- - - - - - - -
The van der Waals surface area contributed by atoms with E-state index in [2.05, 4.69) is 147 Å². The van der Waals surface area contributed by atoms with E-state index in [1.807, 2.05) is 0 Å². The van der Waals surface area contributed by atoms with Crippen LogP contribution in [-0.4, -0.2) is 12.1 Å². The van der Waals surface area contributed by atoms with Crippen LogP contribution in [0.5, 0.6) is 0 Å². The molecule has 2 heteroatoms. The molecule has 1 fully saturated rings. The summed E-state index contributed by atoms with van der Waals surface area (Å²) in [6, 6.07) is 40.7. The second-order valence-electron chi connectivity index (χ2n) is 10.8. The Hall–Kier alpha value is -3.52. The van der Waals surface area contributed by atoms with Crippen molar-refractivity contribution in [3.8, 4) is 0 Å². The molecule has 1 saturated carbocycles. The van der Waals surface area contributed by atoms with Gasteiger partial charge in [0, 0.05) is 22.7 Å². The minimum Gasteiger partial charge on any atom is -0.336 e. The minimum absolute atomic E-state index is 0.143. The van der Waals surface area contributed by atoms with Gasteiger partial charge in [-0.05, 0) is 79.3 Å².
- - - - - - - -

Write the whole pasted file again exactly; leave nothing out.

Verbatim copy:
The van der Waals surface area contributed by atoms with E-state index in [2.05, 4.69) is 147 Å². The van der Waals surface area contributed by atoms with E-state index in [1.807, 2.05) is 0 Å². The van der Waals surface area contributed by atoms with Crippen LogP contribution in [-0.4, -0.2) is 12.1 Å². The van der Waals surface area contributed by atoms with Crippen LogP contribution in [0.5, 0.6) is 0 Å². The molecule has 2 heteroatoms. The molecule has 1 fully saturated rings. The summed E-state index contributed by atoms with van der Waals surface area (Å²) in [6, 6.07) is 40.7. The second-order valence-electron chi connectivity index (χ2n) is 10.8. The Hall–Kier alpha value is -3.52. The van der Waals surface area contributed by atoms with Crippen molar-refractivity contribution in [3.8, 4) is 0 Å². The molecule has 1 saturated carbocycles. The van der Waals surface area contributed by atoms with Gasteiger partial charge in [0, 0.05) is 22.7 Å². The minimum Gasteiger partial charge on any atom is -0.336 e. The minimum absolute atomic E-state index is 0.143. The van der Waals surface area contributed by atoms with Gasteiger partial charge in [-0.05, 0) is 79.3 Å².